Complementing the improved controls is the best, most realistic gameplay in years. For one, speed burst is out. Daniel Briere will blow by people with his natural speed while Wade Belak will lumber about like a Brachiosaurus…and there’s nothing you (or the Leafs) can do about it. Hitting ain’t easy anymore. You can’t just touch any skater and send him sprawling across the screen; you have to line him up. And while runts like Martin St. Louis can still throw hits, they bump guys away from the puck without knocking them down.

The hitting really seems to divide the purists and new-agers. I, for one, am a purist; I walked uphill in the snow to my grandad’s cabin and played NHL ’94 between firewood-chopping sessions, so I think the new hitting is amazing. Others I’ve talked with say their only complaint is “it’s so hard to hit guys now.” Suck it up, babies. Go watch Mystery, Alaska and play Wayne Gretzky 3-D hockey.

One-timers are back. They’re no longer impossible to pull off a-la-NHL 07, though we haven’t returned to the “every one-timer goes in” age either. Why? Because the goaltending is actually good. Netminders are no longer dead to the world after making the first save or going down; they recover to slide across the crease and make big stops. Your first few games will be filled with “OHHHH” moments as goalies stop shots you expect to go in. You can still score on one-timers, but the play has to be well-executed.

Another thing EA finally got right: the power play. Gamers weren’t used to penalties actually hurting. Usually, a five-minute boarding major against you meant “Sweet. The clock slows down for five minutes. I’ll steal the puck from the D and score five shorthanded goals.” Now, because the game allows for real power-play puck movement, killing off penalties becomes important. Egads – the defencemen actually keep the puck in at the point! You can cycle the puck like never before in the corners and actually use the open ice to set up a cross-crease pass or one-timer from the point. Badass.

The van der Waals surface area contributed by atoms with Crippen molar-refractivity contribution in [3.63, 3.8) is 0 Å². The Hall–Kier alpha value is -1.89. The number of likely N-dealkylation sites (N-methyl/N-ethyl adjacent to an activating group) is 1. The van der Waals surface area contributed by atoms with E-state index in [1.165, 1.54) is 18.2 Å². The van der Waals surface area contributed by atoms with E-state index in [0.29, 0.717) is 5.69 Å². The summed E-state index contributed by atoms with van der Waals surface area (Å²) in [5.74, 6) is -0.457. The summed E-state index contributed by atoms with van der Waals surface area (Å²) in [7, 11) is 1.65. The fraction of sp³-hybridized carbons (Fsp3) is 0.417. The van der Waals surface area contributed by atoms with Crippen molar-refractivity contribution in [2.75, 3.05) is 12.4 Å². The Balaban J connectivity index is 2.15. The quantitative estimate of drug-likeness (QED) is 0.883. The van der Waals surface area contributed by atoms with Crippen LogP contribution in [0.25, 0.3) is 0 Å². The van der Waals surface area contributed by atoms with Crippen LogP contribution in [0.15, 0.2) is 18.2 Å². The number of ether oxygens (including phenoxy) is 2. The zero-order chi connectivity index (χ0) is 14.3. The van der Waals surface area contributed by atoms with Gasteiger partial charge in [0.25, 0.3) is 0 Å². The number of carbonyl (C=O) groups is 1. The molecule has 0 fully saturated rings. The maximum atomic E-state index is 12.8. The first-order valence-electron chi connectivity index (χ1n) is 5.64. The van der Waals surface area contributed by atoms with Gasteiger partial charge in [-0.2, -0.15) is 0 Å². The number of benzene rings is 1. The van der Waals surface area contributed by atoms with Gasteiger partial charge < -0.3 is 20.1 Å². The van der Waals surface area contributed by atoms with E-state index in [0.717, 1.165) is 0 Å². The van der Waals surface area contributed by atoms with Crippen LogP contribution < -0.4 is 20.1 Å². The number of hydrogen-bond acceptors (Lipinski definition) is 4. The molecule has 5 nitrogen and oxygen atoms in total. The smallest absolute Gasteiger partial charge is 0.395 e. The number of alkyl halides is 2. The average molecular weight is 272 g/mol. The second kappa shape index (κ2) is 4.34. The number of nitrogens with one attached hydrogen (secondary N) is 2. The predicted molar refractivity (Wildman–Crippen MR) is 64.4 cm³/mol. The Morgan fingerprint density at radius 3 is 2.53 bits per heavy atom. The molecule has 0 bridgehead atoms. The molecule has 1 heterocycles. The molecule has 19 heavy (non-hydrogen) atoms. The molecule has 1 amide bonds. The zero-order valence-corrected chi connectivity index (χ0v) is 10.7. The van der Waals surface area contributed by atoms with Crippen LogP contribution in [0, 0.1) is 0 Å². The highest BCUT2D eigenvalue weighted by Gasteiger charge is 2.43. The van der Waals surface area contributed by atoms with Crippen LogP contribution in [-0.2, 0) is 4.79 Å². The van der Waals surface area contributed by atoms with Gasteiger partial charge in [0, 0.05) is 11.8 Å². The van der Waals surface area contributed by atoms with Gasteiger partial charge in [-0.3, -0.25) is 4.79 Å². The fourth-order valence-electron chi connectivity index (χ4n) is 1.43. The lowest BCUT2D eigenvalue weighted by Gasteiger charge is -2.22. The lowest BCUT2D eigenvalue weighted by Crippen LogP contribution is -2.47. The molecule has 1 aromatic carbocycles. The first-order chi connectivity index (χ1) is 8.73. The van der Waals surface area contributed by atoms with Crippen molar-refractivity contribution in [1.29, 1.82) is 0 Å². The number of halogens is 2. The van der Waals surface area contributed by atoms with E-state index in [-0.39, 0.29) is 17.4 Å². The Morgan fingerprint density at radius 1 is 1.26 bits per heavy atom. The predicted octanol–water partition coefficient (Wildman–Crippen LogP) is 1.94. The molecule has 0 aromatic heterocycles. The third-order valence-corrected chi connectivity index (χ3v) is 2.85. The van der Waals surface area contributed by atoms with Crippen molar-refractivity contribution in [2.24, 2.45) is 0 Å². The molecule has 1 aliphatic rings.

Fighting leaves a bit to be desired. You throw seemingly unlimited bombs back and forth and, while that does sound a lot like real hockey fighting, it isn’t. Instead, your guys stand there, bolted to the ice, popping each other in the face like Rock ’em Sock ’em Robots. It’s cool that you can angle the right stick to throw different types punches, like in EA Sports Fight Night, but overall the fighting just doesn’t work.

With the controls returning to their formerly easy-to-master mode, multiplayer rocks. You can pick up the controller layout and play high-quality hockey against a bud within minutes of cracking open the game. Co-op mode is cool, too, if you can handle your buddy constantly going offside, throwing the puck to the other team when he controls the goalie, and trying a nifty drop pass to you when he’s on a breakaway. Seriously, though, it’s really fun if you need a bigger challenge.

“Are the franchise mode and off-season mode good?” essentially means “Are they anything like the Madden franchise mode?” NHL’s dynasty mode still doesn’t measure up to Madden, but it’s getting closer. The salary cap matters, players mull over offers from multiple teams, and the scouting is neato – you can send your scouts to different countries during the season and have them peek at prospects in advance.

The minor-league system is also vastly improved, giving you full control over American Hockey League affiliates. You can play as your team’s affiliate, develop players on the farm or send Andrew Raycro – er, struggling guys down to hone their skills.

The NHL franchise doesn’t pride itself on difficulty; it never had an answer to All-Madden. But thanks to better goaltending, tougher hitting physics, and “AI learning,” which apparently makes the computer adapt to you if you keep trying the same old crap, the game is tough enough to give you your money’s worth.

Thanks, EA. You finally got off your asses and gave us the game we’ve been waiting for. Here’s hoping you don’t mail it in until Xbox 720 or PS4 comes out.

-- M.L.

1 comment:

malcolm said...

Couldn't agree more; what a great game.

The AHL rosters are kinda weak, though. I've got no Carey Price -- what the hell?

But yeah, great game.